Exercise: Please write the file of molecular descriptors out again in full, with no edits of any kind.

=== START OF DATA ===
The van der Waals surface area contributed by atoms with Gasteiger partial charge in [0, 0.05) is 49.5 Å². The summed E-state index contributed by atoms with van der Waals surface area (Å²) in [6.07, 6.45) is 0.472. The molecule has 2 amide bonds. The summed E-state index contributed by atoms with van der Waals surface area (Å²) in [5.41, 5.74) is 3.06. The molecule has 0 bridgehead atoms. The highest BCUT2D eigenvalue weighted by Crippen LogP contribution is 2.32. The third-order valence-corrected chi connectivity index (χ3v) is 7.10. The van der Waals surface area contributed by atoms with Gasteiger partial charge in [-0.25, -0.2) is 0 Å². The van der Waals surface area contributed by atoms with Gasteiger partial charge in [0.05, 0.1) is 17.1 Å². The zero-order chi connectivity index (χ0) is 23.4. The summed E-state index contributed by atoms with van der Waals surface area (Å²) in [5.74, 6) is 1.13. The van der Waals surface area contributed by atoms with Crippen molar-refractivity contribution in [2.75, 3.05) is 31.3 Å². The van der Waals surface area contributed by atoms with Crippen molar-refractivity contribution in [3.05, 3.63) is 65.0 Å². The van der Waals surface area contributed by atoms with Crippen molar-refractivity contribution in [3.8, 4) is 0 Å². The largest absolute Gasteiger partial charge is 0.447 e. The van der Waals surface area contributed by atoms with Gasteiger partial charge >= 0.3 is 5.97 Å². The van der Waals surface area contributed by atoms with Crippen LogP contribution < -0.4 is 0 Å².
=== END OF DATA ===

The van der Waals surface area contributed by atoms with Gasteiger partial charge in [0, 0.05) is 49.5 Å². The summed E-state index contributed by atoms with van der Waals surface area (Å²) in [6.07, 6.45) is 0.472. The molecule has 2 amide bonds. The summed E-state index contributed by atoms with van der Waals surface area (Å²) in [5.41, 5.74) is 3.06. The molecule has 0 bridgehead atoms. The highest BCUT2D eigenvalue weighted by Crippen LogP contribution is 2.32. The third-order valence-corrected chi connectivity index (χ3v) is 7.10. The van der Waals surface area contributed by atoms with Gasteiger partial charge in [-0.25, -0.2) is 0 Å². The van der Waals surface area contributed by atoms with Gasteiger partial charge in [0.05, 0.1) is 17.1 Å². The zero-order chi connectivity index (χ0) is 23.4. The summed E-state index contributed by atoms with van der Waals surface area (Å²) in [5.74, 6) is 1.13. The van der Waals surface area contributed by atoms with Crippen molar-refractivity contribution in [2.75, 3.05) is 31.3 Å². The van der Waals surface area contributed by atoms with Crippen molar-refractivity contribution in [3.05, 3.63) is 65.0 Å². The van der Waals surface area contributed by atoms with Crippen molar-refractivity contribution in [3.8, 4) is 0 Å². The largest absolute Gasteiger partial charge is 0.447 e. The van der Waals surface area contributed by atoms with Gasteiger partial charge >= 0.3 is 5.97 Å². The van der Waals surface area contributed by atoms with Crippen LogP contribution < -0.4 is 0 Å².